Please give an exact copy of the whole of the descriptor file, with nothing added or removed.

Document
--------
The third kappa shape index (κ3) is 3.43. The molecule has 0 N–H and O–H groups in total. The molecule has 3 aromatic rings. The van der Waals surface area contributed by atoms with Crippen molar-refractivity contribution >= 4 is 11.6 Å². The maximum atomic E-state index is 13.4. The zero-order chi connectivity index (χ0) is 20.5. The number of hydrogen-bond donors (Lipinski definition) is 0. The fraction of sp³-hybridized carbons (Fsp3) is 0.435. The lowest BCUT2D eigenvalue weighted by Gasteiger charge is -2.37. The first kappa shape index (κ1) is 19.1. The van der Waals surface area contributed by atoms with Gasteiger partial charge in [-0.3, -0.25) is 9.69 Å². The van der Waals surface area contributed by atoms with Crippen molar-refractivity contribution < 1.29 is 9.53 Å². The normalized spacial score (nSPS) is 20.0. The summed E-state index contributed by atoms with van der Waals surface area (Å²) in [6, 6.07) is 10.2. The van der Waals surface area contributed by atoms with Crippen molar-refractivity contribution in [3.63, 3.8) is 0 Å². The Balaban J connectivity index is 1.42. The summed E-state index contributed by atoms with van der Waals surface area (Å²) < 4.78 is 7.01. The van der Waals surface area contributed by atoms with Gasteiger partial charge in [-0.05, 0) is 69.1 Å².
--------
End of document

The third kappa shape index (κ3) is 3.43. The molecule has 0 N–H and O–H groups in total. The molecule has 3 aromatic rings. The van der Waals surface area contributed by atoms with Crippen molar-refractivity contribution >= 4 is 11.6 Å². The maximum atomic E-state index is 13.4. The zero-order chi connectivity index (χ0) is 20.5. The number of hydrogen-bond donors (Lipinski definition) is 0. The fraction of sp³-hybridized carbons (Fsp3) is 0.435. The lowest BCUT2D eigenvalue weighted by Gasteiger charge is -2.37. The first kappa shape index (κ1) is 19.1. The van der Waals surface area contributed by atoms with Gasteiger partial charge in [-0.3, -0.25) is 9.69 Å². The van der Waals surface area contributed by atoms with Crippen molar-refractivity contribution < 1.29 is 9.53 Å². The normalized spacial score (nSPS) is 20.0. The summed E-state index contributed by atoms with van der Waals surface area (Å²) in [6, 6.07) is 10.2. The van der Waals surface area contributed by atoms with Crippen molar-refractivity contribution in [3.63, 3.8) is 0 Å². The Balaban J connectivity index is 1.42. The summed E-state index contributed by atoms with van der Waals surface area (Å²) < 4.78 is 7.01. The van der Waals surface area contributed by atoms with Gasteiger partial charge in [-0.05, 0) is 69.1 Å².